Akirah, whom friends and family say has always been driven to succeed, is in another time zone now. And depending upon the hour you're reading this, she has either turned in for the night or she's up helping Malaysian high school kids learn English.

Under the Fulbright Program, which is an international educational exchange program, Akirah is a teacher's assistant for the next 10 months in Lenggong, a small village in Perak, Malaysia, where she's also learning how to speak Bahasa, the language of the people.

As much as this honor and opportunity is about individual accomplishment, Akirah says it's a message to Newark youth that they, too, can attain this level of scholarship, regardless of skepticism leveled by naysayers critical of urban education.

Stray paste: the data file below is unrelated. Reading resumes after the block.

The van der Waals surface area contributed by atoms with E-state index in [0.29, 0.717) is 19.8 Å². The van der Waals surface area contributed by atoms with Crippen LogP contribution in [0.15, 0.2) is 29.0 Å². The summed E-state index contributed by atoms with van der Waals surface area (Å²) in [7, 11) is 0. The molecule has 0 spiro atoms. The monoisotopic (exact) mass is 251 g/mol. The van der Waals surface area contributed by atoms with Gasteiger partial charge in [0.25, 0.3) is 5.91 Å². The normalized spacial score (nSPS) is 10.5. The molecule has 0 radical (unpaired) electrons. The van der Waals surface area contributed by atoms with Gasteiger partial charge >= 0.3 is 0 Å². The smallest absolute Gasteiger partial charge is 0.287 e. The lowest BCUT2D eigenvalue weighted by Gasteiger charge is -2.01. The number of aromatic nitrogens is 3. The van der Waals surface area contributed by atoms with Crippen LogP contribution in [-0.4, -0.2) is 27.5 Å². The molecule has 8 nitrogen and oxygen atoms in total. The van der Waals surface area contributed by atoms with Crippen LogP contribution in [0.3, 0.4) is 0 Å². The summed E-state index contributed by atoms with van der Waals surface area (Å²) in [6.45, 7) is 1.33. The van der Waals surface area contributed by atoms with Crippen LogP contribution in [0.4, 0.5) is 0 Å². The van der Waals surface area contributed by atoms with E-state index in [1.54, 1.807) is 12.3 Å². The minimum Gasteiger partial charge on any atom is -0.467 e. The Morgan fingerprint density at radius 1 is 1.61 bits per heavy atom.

"You can do anything you set your mind to," the 23-year-old says. "I'm living testament that you can."

And so are three of her close girlfriends - Tanasha Driver, Erica Roberts and Vanetta Richmond - who, along with Akirah, made a pact to be successful when they were students at Science Park High School in Newark.

The promise to keep each other on track is similar to "The Three Doctors" - Sampson Davis, Rameck Hunt and George Jenkins. They are Newark natives whose story was first told in The Star-Ledger in 1999 and detailed three years later in their book, "The Pact,'' which chronicles their pledge to stick together and become doctors. Davis and Hunt are physicians and Jenkins is a dentist.